pilkingtoni species group

Bartholomay, Pedro R., Williams, Kevin A., Luz, David R., Cambra, Roberto A. & Oliveira, Márcio Luiz de, 2019, Traumatomutilla André miscellanea: Revision of the bellica, bifurca, diabolica, and vitelligera species groups, and a new group for the new species T. pilkingtoni Bartholomay and Williams (Hymenoptera: Mutillidae: Sphaeropthalminae: Dasymutillini), Insecta Mundi 709 (709), pp. 1-37 : 32-33

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pilkingtoni species group


pilkingtoni species group  

Diagnosis. Females of this species group can be defined by a unique combination of characters: head unarmed posterolaterally; mesonotum simply divergent anterad, not constricted anterior to propodeal spiracle; scutellar scale and anterolateral carinae distinct; apex of middle and hind femora rounded; T 2 with two integumental spots; gena feebly carinate; pygidium ovate.

Included taxon. Traumatomutilla pilkingtoni Bartholomay and Williams   , sp. nov.

Distribution. Traumatomutilla pilkingtoni   has been recorded solely from southwestern Dry Chacos areas of Argentina.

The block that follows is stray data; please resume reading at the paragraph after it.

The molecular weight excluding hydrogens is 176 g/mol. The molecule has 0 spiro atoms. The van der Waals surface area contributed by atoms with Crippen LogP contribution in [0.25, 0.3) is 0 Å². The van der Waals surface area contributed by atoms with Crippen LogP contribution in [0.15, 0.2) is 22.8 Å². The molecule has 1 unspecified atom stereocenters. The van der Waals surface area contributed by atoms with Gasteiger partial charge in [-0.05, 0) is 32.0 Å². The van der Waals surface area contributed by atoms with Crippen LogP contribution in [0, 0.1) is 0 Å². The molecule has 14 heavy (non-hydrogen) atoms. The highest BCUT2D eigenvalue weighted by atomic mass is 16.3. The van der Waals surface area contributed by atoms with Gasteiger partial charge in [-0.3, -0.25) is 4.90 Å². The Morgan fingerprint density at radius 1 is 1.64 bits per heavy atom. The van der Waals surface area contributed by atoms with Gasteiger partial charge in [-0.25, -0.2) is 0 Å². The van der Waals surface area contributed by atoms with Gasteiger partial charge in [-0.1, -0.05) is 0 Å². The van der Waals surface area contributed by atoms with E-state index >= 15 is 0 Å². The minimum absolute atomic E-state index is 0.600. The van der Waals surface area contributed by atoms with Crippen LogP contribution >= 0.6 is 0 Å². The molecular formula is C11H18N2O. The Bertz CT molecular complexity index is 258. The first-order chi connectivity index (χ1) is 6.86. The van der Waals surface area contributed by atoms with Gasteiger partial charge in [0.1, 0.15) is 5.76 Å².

Remarks. Species groups of Traumatomutilla with small-bodied species tend to have the head posteriorly armed with tubercles, while larger Traumatomutilla lack these tubercles and have mesosomal armature. Interestingly, the small bodied T. pilkingtoni   resembles small bodied members of the trochanterata and inermis groups but lacks head tubercles and various other traits. It does not, however, possess the diagnostic traits of any larger bodied groups either. In its lack of diagnostic features, it is somewhat similar to T. diabolica   , which lives in similar habitats in Argentina, but these two species differ in other important Traumatomutilla features: head shape, T 1 shape, pygidium shape and sculpture, number of spots, tergal fringes, etc. As in T. diabolica   , eventual discovery of the male will be necessary to understand its relations to other species groups.

In the key to species groups ( Williams et al. 2017), T. pilkingtoni   keys out to the trochanterata group in couplet 16. It can be recognized by its broad pygidium ( Fig. 69 View Figures 66–69 ), while the trochanterata group has a slender pygidium (e.g. figure 16 in Williams et al. 2017).


Tavera, Department of Geology and Geophysics